Men are seldom found in nursing, childcare or home-care, but this appears to be true only for Danish men, who are afraid of the traditional female jobs. A third of men of immigrant background go for training in female dominated fields, compared to just a fifth of Danish men. This according to analysis firm LG Insight for metroXpress.
Conni Gripping from LG Insight says that immigrants have a different concept of women's jobs. A nurse or hairdresser are not female in Middle Eastern society. There is also a different kind of respect for people who take care of the sick in Middle Eastern society.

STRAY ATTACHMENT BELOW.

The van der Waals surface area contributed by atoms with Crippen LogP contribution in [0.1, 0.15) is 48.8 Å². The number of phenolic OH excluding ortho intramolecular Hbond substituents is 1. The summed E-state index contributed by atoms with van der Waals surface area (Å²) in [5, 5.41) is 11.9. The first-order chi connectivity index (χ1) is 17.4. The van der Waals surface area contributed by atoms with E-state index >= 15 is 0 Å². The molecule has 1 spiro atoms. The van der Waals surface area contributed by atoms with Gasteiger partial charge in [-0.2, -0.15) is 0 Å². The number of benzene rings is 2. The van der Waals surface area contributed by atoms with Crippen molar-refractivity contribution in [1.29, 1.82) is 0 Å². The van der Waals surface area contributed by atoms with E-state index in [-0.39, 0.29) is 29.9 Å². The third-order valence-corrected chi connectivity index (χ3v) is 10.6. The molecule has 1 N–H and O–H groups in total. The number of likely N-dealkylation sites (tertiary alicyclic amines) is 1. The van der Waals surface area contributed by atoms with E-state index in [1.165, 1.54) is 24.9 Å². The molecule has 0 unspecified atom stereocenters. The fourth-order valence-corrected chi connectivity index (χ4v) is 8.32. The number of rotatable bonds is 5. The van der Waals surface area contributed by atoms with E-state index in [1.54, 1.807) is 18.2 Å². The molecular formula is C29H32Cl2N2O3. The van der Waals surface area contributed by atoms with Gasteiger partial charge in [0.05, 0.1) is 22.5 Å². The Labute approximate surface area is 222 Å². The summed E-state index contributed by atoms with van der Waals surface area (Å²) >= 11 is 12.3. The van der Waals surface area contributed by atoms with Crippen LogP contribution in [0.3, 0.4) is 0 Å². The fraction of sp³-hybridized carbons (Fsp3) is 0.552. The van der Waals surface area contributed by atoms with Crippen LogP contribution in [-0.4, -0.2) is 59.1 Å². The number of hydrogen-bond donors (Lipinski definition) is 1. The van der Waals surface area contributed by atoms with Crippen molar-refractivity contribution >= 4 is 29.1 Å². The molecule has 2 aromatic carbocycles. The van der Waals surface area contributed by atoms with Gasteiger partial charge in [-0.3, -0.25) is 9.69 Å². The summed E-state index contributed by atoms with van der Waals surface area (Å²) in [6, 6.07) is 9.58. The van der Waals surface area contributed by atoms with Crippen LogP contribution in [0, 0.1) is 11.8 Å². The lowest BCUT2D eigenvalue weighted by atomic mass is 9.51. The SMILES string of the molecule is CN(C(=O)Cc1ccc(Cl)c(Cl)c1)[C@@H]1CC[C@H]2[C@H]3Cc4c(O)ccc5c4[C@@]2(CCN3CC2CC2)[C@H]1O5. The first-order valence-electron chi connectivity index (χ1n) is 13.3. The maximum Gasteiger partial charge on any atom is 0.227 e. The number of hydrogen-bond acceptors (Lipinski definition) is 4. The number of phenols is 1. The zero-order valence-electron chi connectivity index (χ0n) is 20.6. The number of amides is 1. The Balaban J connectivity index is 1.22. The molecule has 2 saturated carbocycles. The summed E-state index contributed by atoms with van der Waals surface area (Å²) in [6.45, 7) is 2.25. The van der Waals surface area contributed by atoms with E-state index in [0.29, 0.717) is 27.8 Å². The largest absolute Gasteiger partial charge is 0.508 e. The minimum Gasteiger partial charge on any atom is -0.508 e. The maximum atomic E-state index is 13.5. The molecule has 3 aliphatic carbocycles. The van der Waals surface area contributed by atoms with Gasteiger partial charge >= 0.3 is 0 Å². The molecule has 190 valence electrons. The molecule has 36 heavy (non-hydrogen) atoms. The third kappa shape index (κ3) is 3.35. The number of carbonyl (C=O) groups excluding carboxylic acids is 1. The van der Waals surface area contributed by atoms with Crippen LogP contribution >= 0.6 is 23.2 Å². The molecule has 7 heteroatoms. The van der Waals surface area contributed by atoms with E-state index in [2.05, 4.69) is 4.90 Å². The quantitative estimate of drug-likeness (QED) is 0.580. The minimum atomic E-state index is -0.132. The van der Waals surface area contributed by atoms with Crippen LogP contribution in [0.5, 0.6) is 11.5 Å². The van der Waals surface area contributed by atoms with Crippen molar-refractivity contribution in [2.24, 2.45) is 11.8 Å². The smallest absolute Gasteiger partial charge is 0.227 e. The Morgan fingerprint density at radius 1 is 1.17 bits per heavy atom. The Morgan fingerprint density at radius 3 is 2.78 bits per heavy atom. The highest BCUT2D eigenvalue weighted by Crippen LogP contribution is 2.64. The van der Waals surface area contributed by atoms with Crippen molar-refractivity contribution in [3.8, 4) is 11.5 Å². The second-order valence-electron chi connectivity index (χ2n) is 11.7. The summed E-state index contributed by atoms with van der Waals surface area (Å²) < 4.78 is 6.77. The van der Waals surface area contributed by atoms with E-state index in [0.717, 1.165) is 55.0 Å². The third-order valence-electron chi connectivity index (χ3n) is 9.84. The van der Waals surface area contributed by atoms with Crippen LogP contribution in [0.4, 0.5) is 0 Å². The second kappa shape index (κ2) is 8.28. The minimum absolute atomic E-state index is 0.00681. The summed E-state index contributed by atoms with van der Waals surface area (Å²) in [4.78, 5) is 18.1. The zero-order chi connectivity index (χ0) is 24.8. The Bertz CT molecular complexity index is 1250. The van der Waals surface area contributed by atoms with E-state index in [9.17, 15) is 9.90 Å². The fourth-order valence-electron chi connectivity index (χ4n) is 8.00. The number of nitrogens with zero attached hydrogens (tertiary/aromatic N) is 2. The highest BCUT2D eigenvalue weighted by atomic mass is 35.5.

She stresses that immigrants choose women's jobs. Some might think that they prefer being a doctor and if that doesn't work, they go for nursing, but that it isn't so. The entrance requirements have dropped, but the share of immigrant men in women's jobs has remained stable and in some cases has gone up.
Karen Stæhr, of the trade union Fag og Arbejde (Trade and Labor), sees this as a positive development. She says that it will be good if Danish men will also see that they don't need to be afraid of women's jobs. It's good for a workplace that both sexes and society's many groups are represented. It strengthens fellowship. This data also shakes the prejudice against immigrants as terrorists and trouble makers.
Immigrant women are also much more open than Danish women in their choice of training. Just 37% of immigrant women go for women's jobs, compared to 72% of Danish women.
Source: DR (Danish)
See also: Denmark: Immigrant men bend gender roles